2009 Top Trends

Trend #2: De-leveraging

What cheap credit and irrational exuberance giveth, tighter lending controls and uncertainty taketh away. Growth is slowing down and institutions and individuals will get rid of as much debt as fast as they can. The last decade saw an unprecedented level of spending, most of it driven by cheap money and the attitude that what went up no longer went down. The impact of financial deregulation and innovation also meant that people were offered new ways to owe more money to more people.
None of this is necessarily a problem if you have a job, but if you don’t things can turn very nasty very quickly indeed.


Organizations will reduce their dependency on debt. This means that they will sell assets although by so doing they will inadvertently push the value of these assets even lower. For individuals selling assets is more problematic because their largest asset is generally their home. Hence the only real strategy is to spend less by cutting back on non-essentials. This means buying less, fixing things rather than throwing them away and possibly renting things rather than buying them outright.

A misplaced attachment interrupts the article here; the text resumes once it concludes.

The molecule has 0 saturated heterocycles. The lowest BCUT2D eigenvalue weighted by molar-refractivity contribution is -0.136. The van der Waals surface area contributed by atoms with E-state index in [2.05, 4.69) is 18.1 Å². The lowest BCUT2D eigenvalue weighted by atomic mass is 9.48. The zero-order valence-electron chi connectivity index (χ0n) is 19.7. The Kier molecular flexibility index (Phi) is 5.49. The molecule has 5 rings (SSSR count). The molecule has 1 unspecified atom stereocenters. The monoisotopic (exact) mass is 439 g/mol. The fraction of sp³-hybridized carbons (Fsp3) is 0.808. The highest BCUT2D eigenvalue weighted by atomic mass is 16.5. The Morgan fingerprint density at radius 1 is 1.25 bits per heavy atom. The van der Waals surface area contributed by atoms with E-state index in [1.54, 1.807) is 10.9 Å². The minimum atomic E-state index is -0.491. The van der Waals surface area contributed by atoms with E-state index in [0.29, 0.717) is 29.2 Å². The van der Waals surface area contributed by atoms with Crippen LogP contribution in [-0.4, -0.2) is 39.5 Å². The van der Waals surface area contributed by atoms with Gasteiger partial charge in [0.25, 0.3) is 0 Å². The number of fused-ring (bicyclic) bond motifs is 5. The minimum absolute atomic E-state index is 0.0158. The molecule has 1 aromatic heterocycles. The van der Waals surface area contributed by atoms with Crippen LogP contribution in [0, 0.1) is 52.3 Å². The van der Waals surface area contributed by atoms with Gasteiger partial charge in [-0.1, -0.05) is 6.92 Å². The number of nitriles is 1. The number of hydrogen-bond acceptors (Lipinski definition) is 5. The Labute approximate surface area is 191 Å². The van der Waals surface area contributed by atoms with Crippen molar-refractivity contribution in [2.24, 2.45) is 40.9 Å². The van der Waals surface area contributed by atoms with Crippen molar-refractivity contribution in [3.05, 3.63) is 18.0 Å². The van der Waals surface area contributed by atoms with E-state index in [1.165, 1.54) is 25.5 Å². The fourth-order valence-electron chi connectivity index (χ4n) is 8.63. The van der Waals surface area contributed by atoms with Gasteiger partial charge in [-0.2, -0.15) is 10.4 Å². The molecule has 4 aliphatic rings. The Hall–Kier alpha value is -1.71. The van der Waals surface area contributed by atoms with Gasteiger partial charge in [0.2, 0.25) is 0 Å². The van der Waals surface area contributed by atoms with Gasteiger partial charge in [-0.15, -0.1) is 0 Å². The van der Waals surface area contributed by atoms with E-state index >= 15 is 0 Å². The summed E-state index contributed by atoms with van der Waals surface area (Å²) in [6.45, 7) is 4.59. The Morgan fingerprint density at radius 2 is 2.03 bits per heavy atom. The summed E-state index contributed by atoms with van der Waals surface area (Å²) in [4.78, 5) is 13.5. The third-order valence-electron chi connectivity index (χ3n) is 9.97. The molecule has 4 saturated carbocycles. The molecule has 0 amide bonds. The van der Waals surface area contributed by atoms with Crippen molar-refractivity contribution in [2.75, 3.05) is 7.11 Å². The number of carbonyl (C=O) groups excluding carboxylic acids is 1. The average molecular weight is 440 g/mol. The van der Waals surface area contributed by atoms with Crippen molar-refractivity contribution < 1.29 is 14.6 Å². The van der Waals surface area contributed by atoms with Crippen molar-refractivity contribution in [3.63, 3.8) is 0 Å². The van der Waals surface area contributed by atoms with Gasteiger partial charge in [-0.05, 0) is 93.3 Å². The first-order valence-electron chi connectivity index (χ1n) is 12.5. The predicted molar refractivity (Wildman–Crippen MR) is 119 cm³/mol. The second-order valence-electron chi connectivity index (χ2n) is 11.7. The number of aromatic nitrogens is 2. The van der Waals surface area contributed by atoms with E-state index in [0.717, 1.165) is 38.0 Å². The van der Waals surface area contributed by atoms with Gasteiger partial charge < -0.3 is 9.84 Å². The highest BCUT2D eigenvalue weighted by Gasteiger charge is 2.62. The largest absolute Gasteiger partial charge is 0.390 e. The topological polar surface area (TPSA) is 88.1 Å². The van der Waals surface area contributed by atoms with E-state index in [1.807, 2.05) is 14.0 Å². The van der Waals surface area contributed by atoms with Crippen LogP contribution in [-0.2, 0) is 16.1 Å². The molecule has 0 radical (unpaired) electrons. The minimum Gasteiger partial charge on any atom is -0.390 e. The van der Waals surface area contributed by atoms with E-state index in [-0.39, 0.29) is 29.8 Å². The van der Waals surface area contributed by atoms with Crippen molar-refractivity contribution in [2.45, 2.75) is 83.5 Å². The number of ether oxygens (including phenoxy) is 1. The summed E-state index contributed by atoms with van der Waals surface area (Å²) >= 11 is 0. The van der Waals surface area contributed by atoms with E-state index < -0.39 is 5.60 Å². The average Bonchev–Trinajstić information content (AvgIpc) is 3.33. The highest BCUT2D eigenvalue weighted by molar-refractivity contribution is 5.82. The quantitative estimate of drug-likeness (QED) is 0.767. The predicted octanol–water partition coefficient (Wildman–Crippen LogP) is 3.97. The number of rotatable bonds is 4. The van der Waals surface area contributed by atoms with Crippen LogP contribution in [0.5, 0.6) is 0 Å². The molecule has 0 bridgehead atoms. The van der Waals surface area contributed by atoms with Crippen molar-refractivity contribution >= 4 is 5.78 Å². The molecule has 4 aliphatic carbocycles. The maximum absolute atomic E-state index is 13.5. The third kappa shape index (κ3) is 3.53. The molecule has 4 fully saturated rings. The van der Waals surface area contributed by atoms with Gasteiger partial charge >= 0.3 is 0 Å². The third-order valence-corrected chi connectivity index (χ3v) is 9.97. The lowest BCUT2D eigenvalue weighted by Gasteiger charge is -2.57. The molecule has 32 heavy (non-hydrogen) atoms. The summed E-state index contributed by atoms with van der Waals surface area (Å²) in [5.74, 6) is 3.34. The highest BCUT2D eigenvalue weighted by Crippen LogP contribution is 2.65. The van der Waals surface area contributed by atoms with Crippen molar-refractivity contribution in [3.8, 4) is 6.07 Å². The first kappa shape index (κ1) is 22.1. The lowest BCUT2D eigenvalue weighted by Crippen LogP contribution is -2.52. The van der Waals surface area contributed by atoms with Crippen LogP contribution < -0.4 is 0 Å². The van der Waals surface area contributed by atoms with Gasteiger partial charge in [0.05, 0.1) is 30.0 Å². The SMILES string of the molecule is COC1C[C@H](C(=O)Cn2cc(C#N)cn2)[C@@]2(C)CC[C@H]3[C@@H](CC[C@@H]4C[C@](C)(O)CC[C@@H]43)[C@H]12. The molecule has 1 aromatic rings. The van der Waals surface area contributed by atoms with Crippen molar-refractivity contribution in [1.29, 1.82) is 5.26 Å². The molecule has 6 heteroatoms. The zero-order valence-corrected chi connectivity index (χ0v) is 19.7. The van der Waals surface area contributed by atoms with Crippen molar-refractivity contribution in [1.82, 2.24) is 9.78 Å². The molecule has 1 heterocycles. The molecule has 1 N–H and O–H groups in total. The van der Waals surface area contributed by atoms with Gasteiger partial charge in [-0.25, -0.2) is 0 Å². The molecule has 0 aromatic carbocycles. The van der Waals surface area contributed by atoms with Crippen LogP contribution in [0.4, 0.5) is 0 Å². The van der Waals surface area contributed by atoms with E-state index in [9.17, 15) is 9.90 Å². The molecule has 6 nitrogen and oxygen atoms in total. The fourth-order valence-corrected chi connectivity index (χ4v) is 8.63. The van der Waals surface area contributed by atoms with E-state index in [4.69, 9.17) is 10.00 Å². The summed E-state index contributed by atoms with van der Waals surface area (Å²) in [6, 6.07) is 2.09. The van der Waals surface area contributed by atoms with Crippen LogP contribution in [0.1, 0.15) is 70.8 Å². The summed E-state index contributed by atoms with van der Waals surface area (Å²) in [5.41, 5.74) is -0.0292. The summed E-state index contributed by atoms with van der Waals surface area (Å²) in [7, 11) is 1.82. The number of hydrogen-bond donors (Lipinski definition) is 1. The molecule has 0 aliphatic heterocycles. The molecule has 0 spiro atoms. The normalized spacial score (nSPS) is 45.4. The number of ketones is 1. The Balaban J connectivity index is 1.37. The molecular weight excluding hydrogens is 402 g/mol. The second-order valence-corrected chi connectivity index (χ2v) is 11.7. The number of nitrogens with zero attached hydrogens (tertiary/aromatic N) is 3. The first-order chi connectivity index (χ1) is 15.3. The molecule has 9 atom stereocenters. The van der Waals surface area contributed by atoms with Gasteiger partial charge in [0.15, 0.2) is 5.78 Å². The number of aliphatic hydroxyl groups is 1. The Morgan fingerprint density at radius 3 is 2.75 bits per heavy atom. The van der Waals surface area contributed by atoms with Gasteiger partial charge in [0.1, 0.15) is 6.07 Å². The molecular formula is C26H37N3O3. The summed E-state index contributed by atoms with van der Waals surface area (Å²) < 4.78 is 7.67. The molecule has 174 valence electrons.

In terms of business, expect to see more consolidation with markets becoming more polarised between the very large and the very small. In the public sector, expect to see government debt soar, resulting in a variety of u-turns over spending pledges in areas such as climate change, education, health and transport.

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One Response to 2009 Top Trends

  1. I would argue that this trend should have been #1. The process you describe will have a significant economic impact and will be impervious to Government attempts to get everyone to keep on spending.

    Steve Keen argues in http://goldchat.blogspot.com/2009/02/roving-cavaliers-of-credit.html that it is banks that control money creation, not Governments. If so then we can expect increasing disillusionment as Government measures have no effect and possibly fear as people realise that no one is in control. This trend would therefore drive Anxiety and Back to Basics trends.

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